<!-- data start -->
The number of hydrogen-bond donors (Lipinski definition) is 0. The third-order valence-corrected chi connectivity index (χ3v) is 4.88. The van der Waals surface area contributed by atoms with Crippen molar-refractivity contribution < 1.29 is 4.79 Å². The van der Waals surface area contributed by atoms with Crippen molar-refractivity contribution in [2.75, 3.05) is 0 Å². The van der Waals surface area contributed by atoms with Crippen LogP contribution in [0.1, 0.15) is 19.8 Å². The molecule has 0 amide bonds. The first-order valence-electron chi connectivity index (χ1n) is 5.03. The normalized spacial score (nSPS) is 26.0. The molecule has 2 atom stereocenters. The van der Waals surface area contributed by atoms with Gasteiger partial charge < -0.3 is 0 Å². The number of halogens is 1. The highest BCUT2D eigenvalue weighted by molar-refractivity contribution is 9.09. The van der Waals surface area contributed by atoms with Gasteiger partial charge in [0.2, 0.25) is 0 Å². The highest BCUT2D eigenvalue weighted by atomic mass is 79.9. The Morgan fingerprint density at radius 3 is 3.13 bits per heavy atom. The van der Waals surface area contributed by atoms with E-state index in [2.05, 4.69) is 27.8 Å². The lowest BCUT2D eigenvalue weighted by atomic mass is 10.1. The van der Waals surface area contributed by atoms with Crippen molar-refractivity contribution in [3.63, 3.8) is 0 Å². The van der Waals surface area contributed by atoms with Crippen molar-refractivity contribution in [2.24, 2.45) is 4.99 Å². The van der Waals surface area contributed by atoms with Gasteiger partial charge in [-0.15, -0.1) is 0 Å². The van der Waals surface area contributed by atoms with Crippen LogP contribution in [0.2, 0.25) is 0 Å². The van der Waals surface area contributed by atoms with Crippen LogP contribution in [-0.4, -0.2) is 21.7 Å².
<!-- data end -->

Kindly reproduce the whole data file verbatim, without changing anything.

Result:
The number of hydrogen-bond donors (Lipinski definition) is 0. The third-order valence-corrected chi connectivity index (χ3v) is 4.88. The van der Waals surface area contributed by atoms with Crippen molar-refractivity contribution < 1.29 is 4.79 Å². The van der Waals surface area contributed by atoms with Crippen molar-refractivity contribution in [2.75, 3.05) is 0 Å². The van der Waals surface area contributed by atoms with Crippen LogP contribution in [0.1, 0.15) is 19.8 Å². The molecule has 0 amide bonds. The first-order valence-electron chi connectivity index (χ1n) is 5.03. The normalized spacial score (nSPS) is 26.0. The molecule has 2 atom stereocenters. The van der Waals surface area contributed by atoms with Gasteiger partial charge < -0.3 is 0 Å². The number of halogens is 1. The highest BCUT2D eigenvalue weighted by molar-refractivity contribution is 9.09. The van der Waals surface area contributed by atoms with Gasteiger partial charge in [0.2, 0.25) is 0 Å². The highest BCUT2D eigenvalue weighted by atomic mass is 79.9. The Morgan fingerprint density at radius 3 is 3.13 bits per heavy atom. The van der Waals surface area contributed by atoms with E-state index in [2.05, 4.69) is 27.8 Å². The lowest BCUT2D eigenvalue weighted by atomic mass is 10.1. The van der Waals surface area contributed by atoms with Crippen molar-refractivity contribution in [3.63, 3.8) is 0 Å². The van der Waals surface area contributed by atoms with Crippen molar-refractivity contribution in [2.24, 2.45) is 4.99 Å². The van der Waals surface area contributed by atoms with Gasteiger partial charge in [-0.15, -0.1) is 0 Å². The van der Waals surface area contributed by atoms with Crippen LogP contribution in [0.2, 0.25) is 0 Å². The van der Waals surface area contributed by atoms with Crippen LogP contribution in [-0.4, -0.2) is 21.7 Å².